In his new solo exhibition at Richard Heller Gallery, Mourning Wood in Liminal Dawn, Christian Rex Van Minnen shows a body of work that attempts to break into liminal space and explore, in his words the “labyrinth of self-deceit, grief, hope and excitement” that is “heterosexual male identity”.
Your work, to me, sits on a line between humour and horror, especially the googly eyes embedded into swollen faces really make me laugh. Is a kind of comedy something you want to address in your work?
Ha, that’s good to hear. Yes, humour is very important to me. I’m a big fan of stand up comedy and comedy that leans into the absurd. I value the discomfort and destabilization that genre offers. In terms of visual art, I’m interested in art that describes emotions that are difficult to define, that space between beauty and horror, or humour and terror. They are dynamic gateways to self-knowledge.
“I really love seeing what oil paint as a material can do, just as long as it is in service of something other than itself.”
The technical skill in your work is incredible. Your paintings seem to glow with an inner light. How do you achieve this effect?
I use an indirect painting approach, utilizing a division of labour, many layers and glazes. I really love seeing what oil paint as a material can do, just as long as it is in service of something other than itself. I am drawn to the older, traditional ways of working with oil paint. It’s from the methods and materials of the great schools and masters where I continue to learn how to think about paint, about luminosity, mixing colour with light, creating that strange atmosphere.
In this new body of work, you show paintings where skin has been tattooed with Livestream comments. Do you see your work as saying something about the ways we operate on social media?
With my phone in one hand and brushes in the other I go “live” on Instagram and begin “tattooing” the live feed comments into an oil-wet flesh glaze as quickly as I can. I tattoo the comments as they come in, it’s indiscriminate and creates a very permanent registration of things that are most ephemeral, these comments that otherwise have no permanent archive. That is interesting to me. The dissonance of it is interesting. I experience that in my life, like many of us do. There’s this strange feeling of life being layered; there’s a private life where I have a deeper sense of meaning, a spiritual practice, and then this constant, addictive, dopamine drip of social media layered on top, and often the two bleed together. There is an interesting liminal space between the two.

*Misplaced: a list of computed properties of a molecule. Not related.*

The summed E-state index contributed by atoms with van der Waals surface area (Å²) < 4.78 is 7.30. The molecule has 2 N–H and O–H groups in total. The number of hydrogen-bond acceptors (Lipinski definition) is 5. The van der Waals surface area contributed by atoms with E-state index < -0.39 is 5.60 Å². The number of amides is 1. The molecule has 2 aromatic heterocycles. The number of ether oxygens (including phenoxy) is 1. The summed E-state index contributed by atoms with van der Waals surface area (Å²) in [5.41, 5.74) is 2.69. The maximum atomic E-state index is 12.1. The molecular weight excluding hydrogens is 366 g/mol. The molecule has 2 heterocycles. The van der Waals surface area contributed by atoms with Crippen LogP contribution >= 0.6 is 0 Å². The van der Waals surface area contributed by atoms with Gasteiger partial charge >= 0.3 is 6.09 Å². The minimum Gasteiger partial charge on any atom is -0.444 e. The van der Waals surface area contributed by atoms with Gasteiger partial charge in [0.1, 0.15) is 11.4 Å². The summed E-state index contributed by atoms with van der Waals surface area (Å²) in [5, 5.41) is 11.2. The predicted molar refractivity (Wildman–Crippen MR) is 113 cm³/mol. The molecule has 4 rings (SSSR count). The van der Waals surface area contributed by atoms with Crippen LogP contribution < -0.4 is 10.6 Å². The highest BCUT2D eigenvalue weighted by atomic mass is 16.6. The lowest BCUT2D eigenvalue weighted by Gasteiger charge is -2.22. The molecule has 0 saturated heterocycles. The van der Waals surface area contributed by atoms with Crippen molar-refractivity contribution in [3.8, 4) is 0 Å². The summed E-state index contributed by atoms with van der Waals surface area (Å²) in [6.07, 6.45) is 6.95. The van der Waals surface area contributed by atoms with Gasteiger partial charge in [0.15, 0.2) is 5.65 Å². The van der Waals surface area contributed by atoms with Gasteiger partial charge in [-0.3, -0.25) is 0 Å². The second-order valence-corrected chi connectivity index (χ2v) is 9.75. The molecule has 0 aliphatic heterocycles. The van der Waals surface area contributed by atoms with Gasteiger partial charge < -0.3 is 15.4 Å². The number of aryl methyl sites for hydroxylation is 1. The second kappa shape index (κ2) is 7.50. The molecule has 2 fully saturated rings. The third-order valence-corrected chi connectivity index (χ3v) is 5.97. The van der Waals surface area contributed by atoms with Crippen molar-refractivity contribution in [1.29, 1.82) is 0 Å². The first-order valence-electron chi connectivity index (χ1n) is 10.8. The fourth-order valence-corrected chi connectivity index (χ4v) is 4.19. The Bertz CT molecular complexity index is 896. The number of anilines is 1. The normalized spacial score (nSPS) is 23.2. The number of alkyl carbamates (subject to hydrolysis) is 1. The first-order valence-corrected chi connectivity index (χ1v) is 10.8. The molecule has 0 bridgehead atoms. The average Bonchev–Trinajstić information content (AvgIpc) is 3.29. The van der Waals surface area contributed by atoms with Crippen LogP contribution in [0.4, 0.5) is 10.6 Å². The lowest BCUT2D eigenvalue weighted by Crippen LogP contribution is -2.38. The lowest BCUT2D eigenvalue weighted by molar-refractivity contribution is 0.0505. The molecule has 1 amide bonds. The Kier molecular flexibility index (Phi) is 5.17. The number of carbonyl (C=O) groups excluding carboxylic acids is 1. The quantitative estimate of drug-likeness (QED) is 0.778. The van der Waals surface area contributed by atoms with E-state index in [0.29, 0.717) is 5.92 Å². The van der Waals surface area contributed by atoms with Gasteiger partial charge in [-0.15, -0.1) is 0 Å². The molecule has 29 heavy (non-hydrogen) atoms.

“The paintings are highly rendered, tight, clean and illusionistic depictions of ideas, thoughts and feelings that are very much the opposite; ethereal, ambiguous, organic and dynamically confused.”
Your work draws a huge amount of inspiration from classical Dutch painting and chiaroscuro. What particular influences have effected your work?
Yes, it is where I find oil paint as material reached its zenith. All of my teachers are there, and Rembrandt, in particular, has taught me most. I look to him to learn how to create the effect of environmental light; not just figure and ground, but the ether binding them.
You write that the paintings in this show are “symbolic of liminality itself”. What is this liminal space as you see it? Is this what your dreams look like?
I wouldn’t say that there’s much of a connection to my dreams. The paintings are highly rendered, tight, clean and illusionistic depictions of ideas, thoughts and feelings that are very much the opposite; ethereal, ambiguous, organic and dynamically confused. Jung gives language to this experience in his description of the process of individuation. I find myself in the dark, confusing liminal space of that process and I’m describing it in my own way.